Connected devices have the ability to spit back much more details about viewer activity than what we’ve seen before, and companies are obviously going to try to take advantage of that. TiVo has had targeted ads on its Pause Menu and elsewhere for years, Microsoft tried Kinect-powered NUads on Xbox 360, and rumors suggest Apple is including viewer data in its pitch to networks for an Apple TV subscription service. Apple just flicked on targeted advertising for iTunes Radio, so however Google’s “test” progresses, the trend will probably continue.

Filed under: Home Entertainment, HD, Google

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Source: Adweek, Google Fiber forum

21
Mar

Holy sh*t snacks! Redditors find massive ‘Archer’ Easter egg


I’m not sure which is more impressive: the fact that the Archer series creators went through so much trouble to create such an elaborate Easter egg or the fact that someone was actually able to crack the multiple mind-bending puzzles needed to reveal it. And from the looks of things, we haven’t even come close to the bottom of this rabbit hole.

The mystery began when eagle-eyed Redditor aglidden noticed what appeared to be a hex code in a scene from the popular animated spy spoof. Translating that code generated a URL that in turn led to a YouTube video. Running the YouTube video’s audio channel through a spectrogram then uncovered a hidden message encoded with a Vigenère cipher. Deciphering that message revealed another URL to a Craigslist ad (clearly posted by Kreiger) looking for medical experiment volunteers. The Craigslist ad contained another cypher revealing another URL, this time leading to Kreiger’s personal Reddit page. Decrypting the Reddit page revealed a link to Kreiger’s Flickr account, which linked to the mad scientist’s personal website, Algersoft.net. And that’s where things get really weird.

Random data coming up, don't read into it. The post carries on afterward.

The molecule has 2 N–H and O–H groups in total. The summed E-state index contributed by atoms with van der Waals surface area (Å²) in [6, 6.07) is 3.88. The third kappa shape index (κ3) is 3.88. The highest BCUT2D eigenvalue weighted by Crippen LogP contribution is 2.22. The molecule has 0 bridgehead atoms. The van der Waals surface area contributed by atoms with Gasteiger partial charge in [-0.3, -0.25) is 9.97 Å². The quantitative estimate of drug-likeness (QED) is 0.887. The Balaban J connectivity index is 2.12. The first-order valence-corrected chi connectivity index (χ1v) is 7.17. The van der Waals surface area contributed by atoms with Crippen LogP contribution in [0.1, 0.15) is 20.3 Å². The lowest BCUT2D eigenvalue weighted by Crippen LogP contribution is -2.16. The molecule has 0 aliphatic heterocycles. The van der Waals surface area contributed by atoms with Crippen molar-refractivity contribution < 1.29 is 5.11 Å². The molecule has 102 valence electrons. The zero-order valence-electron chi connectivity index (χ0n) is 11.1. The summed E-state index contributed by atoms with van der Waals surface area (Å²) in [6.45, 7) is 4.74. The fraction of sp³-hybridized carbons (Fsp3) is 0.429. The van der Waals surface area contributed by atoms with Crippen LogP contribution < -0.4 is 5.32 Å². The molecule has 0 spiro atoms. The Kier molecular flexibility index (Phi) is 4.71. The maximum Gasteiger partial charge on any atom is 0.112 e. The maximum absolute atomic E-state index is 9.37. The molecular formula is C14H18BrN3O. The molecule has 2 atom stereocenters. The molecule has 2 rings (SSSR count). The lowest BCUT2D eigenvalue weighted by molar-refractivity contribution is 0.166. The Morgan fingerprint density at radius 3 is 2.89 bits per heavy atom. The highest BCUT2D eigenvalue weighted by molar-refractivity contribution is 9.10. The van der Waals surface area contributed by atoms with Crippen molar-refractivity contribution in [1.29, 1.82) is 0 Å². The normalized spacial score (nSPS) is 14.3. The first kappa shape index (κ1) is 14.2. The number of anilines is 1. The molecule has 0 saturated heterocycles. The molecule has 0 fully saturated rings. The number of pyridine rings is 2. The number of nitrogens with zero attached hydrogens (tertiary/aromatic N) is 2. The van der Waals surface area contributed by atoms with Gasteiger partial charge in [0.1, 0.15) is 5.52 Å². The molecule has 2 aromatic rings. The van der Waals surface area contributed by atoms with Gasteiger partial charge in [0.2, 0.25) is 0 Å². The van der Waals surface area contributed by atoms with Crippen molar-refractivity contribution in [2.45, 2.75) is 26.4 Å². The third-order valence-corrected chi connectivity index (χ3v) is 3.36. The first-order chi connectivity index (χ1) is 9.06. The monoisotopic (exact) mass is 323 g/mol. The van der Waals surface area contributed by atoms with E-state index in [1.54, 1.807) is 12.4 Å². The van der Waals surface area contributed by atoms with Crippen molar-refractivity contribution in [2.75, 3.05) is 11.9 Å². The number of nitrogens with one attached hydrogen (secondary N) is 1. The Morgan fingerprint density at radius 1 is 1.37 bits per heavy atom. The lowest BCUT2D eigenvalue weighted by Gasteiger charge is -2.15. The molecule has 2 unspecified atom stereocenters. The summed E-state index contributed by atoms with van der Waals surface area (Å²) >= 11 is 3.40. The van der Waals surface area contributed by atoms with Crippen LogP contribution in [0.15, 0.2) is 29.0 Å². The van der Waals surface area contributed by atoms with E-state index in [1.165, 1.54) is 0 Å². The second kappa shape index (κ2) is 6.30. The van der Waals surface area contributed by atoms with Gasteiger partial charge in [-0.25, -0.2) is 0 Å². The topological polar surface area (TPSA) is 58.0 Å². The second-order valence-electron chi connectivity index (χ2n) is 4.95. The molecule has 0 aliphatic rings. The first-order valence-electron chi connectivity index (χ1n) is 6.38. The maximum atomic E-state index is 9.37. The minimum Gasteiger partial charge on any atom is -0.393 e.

Logging into the Algersoft website (the password is, of course, “guest“) uncovers as many new questions as answers. Users can play games, view images and attempt to access restricted files such as insurance.zip (though nobody’s managed to crack that passcode yet). Presumably future episodes will provide further hints for unraveling this intricate conundrum. Head over to Reddit for a complete listing of both the known Archer Easter Eggs and many more potential surprises.

Filed under: Home Entertainment, Internet, HD

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Via: Imgur

Source: Reddit

20
Mar

A bookmarlet mends Netflix’s annoying horizontal scrolling on the web